Thiosulfate Inhibition of Urea Hydrolysis in Soils: Tetrathionate as a Urease Inhibitor
- D. M. Sullivan * and
- J. L. Havlin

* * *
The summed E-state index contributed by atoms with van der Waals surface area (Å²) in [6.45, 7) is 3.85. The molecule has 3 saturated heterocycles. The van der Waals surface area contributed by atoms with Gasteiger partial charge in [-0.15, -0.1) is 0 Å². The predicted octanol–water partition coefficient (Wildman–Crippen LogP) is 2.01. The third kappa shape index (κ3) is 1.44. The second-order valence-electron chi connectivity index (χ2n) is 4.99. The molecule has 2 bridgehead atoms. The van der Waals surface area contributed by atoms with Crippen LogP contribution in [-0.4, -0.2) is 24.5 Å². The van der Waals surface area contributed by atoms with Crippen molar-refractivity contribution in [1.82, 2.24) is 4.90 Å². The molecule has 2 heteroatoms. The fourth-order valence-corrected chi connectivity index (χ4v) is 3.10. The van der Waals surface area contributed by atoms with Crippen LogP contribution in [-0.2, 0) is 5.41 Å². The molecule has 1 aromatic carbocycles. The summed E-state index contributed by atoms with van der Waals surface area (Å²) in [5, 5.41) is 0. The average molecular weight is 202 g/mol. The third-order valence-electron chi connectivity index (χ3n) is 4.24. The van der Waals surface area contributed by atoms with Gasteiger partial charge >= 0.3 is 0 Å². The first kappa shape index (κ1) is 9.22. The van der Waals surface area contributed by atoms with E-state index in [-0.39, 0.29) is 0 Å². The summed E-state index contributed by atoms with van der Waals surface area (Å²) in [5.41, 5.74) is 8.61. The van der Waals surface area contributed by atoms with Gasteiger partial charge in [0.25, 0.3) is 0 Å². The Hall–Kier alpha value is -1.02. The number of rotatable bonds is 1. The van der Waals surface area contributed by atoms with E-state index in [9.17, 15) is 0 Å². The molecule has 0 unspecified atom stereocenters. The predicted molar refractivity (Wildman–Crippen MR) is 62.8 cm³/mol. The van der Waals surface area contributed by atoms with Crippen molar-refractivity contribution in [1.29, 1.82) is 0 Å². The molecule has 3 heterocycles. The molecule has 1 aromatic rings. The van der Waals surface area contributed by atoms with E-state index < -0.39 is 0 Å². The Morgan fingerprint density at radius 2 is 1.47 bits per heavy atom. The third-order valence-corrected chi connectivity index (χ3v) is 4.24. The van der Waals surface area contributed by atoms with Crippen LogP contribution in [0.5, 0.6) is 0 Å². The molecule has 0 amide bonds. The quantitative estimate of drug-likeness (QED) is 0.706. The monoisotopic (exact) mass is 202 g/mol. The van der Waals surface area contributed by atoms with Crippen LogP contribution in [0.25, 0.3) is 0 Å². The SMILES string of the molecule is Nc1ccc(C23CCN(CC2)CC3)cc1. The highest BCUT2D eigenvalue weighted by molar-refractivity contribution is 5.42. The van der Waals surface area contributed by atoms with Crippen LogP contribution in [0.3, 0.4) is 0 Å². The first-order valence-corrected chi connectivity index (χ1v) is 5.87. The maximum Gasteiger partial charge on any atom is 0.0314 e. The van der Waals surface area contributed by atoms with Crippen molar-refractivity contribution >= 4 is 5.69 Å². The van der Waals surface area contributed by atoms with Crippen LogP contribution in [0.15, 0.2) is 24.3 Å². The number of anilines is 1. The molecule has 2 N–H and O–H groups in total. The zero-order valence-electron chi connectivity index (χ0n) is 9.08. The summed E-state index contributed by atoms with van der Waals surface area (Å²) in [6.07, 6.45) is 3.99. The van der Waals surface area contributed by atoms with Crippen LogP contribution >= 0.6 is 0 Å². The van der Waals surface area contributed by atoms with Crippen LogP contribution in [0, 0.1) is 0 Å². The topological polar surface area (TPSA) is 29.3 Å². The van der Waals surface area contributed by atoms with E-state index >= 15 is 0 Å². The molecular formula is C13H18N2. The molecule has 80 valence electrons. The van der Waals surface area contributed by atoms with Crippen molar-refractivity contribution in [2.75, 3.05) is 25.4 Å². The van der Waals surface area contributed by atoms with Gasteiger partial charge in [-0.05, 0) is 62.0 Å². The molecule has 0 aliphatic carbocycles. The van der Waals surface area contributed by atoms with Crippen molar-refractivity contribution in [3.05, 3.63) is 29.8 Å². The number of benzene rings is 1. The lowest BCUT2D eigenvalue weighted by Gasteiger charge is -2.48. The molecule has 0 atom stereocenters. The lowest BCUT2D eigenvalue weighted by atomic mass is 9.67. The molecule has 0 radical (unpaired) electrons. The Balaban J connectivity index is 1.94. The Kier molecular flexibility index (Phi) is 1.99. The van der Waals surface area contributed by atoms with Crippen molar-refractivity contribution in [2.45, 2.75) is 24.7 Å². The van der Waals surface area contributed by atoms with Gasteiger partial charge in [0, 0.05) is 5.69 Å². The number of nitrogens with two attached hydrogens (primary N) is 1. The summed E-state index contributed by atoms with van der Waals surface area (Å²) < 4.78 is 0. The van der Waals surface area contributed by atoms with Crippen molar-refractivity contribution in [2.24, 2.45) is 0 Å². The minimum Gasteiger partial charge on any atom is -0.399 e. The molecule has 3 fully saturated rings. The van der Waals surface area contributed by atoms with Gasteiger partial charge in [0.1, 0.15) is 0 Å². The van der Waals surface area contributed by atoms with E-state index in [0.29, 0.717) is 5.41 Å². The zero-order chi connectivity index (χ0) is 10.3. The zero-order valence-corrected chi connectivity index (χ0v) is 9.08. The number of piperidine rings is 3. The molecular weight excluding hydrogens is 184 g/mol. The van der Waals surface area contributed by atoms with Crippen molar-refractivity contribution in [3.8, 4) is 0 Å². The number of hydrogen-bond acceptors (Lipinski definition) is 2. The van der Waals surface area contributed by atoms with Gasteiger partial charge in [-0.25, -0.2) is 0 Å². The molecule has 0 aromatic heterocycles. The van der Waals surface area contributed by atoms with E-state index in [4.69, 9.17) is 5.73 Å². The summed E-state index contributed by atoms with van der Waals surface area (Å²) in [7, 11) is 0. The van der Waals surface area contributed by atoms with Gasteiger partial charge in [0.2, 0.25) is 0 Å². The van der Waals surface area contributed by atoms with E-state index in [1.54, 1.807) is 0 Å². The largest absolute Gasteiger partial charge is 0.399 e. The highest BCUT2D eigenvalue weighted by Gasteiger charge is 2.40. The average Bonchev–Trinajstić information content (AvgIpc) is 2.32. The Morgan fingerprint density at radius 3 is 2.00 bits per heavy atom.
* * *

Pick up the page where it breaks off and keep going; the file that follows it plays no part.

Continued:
Ammonium thiosulfate [ATS, (NH4)2S2O3, 12-0-0-26S] added to urea-ammonium nitrate (UAN) inhibits urea hydrolysis after application to soil. Thiosulfate itself does not inhibit purified jackbean urease, so products of S2O2-3 oxidation in soil (tetrathionate [S4O2-6], Fe2+, and Mn2+) are the probable urease inhibitor(s). The objectives of this study were to (i) identify the primary urease inhibitor produced by ATS in soil and (ii) determine why the efficacy of the inhibitor is improved by increasing UAN droplet size. Jackbean urease (urea amidohydrolase, Type III from jackbean, EC 3.5 1.5) was inhibited by Fe2+ (100% inhibition at 0.3 mM), Mn2+ (100% at 6.3 mM), Fe3+ (97% at 6.3 mM), and S4O2-6 (39% at 7.8 mM). Thiosulfate did not inhibit jackbean urease at concentrations up to 18.8 mM. When applied in a simulated UAN fertilizer band, S4O2-6 was as effective as S2O2-3; it inhibited soil urease (24%) to the same extent as S2O2-3 (26%) but more than FeSO4 (0%) in two soils. Urease inhibition by all species was low in unbuffered 5-h soil incubations (Fe2+ [14%], Mn2+ [3%], S4O2-6 [10%], and S2O3 [7%]) with 25 mmol S kg−1. Urease inhibition by S4O2-6 increased from 9% at pH 7 to 30% at pH 8.5 in buffered incubations. Since pH during urea hydrolysis increases with UAN droplet size, the increased efficacy of ATS with application of large UAN droplets is probably due to greater activity of S4O2-6 as a urease inhibitor at pH > 7. Tetrathionate is the primary urease inhibitor produced by ATS in soil. Reaction of urease sulfhydryl groups with S4O2-6 is proposed as an inhibitory mode of action.Please view the pdf by using the Full Text (PDF) link under 'View' to the left.
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